This paper argues that the affirmative philosophy of Gilles Deleuze opens for a generous ethic. Such ethic passes on new or different possibilities of life. The paper briefly outlines the basic ideas in Deleuze thinking that can be understood as generous. Then it suggests how paying attention is a prerequisite for practicing a generous ethics, that is, mainly being aware of what, how and why something happens. Finally, it exemplifies how—referring to Christopher Nolan’s film Inception—we may practice a generous ethic.
A long chapter for The War of Appearances: Transparency, Opacity, Radiance (V2_Publishing, 2016) building on the findings of “Charis and Radiance,” an essay published two years earlier. It discusses the inherent connection between visibility and radiance within the framework of Plato’s sun model as the source of reality. The argument develops a system where transcendent verticality and earthly horizontality together construct an “arena of presence” in which things flood each other with light, absorbing and returning portions of it in a (...) circular economy similar to gift exchange. (shrink)
Short introduction to the V2 publication of "The War of Appearances: Transparency, Opacity, Radiance" (2016). An anthology with Matteo Pasquinelli, Luciana Parisi, Graham Harman, Tomas Saraceno, René ten Bos, Tim Morton, and many others.
As an alternative to speculative realism, this book claims that realism is not a stance that became impossible with Kant but instead represents a concomitant phenomenon of modern reason, however obscure. The realist stance can be claimed only at the precarious pinnacle of the dialectic of totalization and release, where the overarching activity of the subject switches into a mode of de-totalizing release of the world from the constraints of consciousness and language.
Short introduction to the V2 publication of "The War of Appearances: Transparency, Opacity, Radiance" (2016). An anthology with Matteo Pasquinelli, Luciana Parisi, Graham Harman, Tomas Saraceno, René ten Bos, Tim Morton, McKenzie Wark, Wim Delvoye, Diana Scherer, Paolo Cirio, Paul Frissen, and Willem Schinkel.
Phenomenology has recently come under attack from proponents of speculative realism. In this paper, I present and assess the criticism, and argue that it is either superficial and simplistic or lacks novelty.
Realism Materialism Art (RMA) introduces a diverse selection of new realist and materialist philosophies and examines their ramifications in the arts. Encompassing neo-materialist theories, object-oriented ontologies, and neo-rationalist philosophies, RMA serves as a primer on “speculative realism,” considering its conceptual innovations as spurs to artistic thinking and practice and beyond. Despite their differences, these philosophical positions propose that thought can and does think outside itself, and that reality can be known without its being shaped by and for human comprehension. Today’s (...) realisms and materialisms explicitly challenge many of the dominant assumptions of cultural practice and theoretical inquiry, opening up new domains of research and artistic inquiry. -/- Cutting across diverse thematic interests and modes of investigation, the 35 essays in RMA offer a snapshot of the emerging and rapidly changing set of ideas and practices proposed by contemporary realisms and materialisms. The book demonstrates the broad challenge of realist and materialist approaches to received disciplinary categories and forms of practice, capturing their nascent reworking of art, philosophy, culture, theory, and science, among other fields. As such, RMA expands beyond the primarily philosophical context in which realism and materialism have developed. (shrink)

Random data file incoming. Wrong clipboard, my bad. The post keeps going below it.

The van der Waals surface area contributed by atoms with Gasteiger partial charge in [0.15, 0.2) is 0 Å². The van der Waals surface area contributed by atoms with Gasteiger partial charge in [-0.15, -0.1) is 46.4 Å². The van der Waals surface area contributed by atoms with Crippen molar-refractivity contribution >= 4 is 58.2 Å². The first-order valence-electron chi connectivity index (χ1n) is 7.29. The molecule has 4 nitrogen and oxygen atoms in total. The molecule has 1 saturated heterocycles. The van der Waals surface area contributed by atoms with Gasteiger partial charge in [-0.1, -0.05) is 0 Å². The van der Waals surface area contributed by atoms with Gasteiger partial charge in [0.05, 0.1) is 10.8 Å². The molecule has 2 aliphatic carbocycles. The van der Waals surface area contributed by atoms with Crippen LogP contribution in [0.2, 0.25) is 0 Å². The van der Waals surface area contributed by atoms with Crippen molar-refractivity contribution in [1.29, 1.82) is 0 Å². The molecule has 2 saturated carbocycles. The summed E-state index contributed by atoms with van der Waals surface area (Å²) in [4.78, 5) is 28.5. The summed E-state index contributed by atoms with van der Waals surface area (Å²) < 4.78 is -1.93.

Chapter 6 considers the Speculative Realist critique of phenomenology and Quentin Meillassoux’s insistence that the world without humanity is deviod of feeling and thought; and develops a new image of thought that is not reducible to phenomenological intentionality, or subject to Meillassoux’s critiques.
The turn to analytic philosophy in Anglophone countries, which is still underway and is spreading elsewhere, has generally involved a retreat from ‘synoptic’ thinking and an almost complete withdrawal from ‘synthetic’ thinking, the creative thinking that in the past has been the source of the greatest contributions of philosophy to science, the humanities and civilization. Analytic philosophy’s ‘naturalistic turn’ led by Willard van Ormond Quine was really a capitulation of philosophy to mainstream reductionist science. So-called ‘continental philosophy’ when it abjures (...) naturalism, offers no real challenge to this. This paper attempts to recover a much more powerful challenge to such analytic philosophy and reductionist science, a philosophy which is naturalist but values synopsis and synthesis along with analysis: speculative naturalism. As such, this is presented as a manifesto not only for philosophy, but for science and the humanities. As Mikhail Epstein argued, the practical outcome of the humanities is the transformation of culture. To transform culture is to transform ourselves, our society and our relationship to each other and to nature. (shrink)
Problems and Prospects Peter Gratton. uncoveredness of entities that serves as the basis for a true assertion is dependent upon dasein's understanding of being, which lets these entities manifest themselves. hence, as heidegger will say, ...
“Speculating God: Speculative Realism and Meillassoux’s Divine Inexistence.” In The Future of Continental Philosophy of Religion. Edited by Clayton Crockett, Keith Putt, and Jeffrey Robbins. Bloomington, IN: Indiana University Press.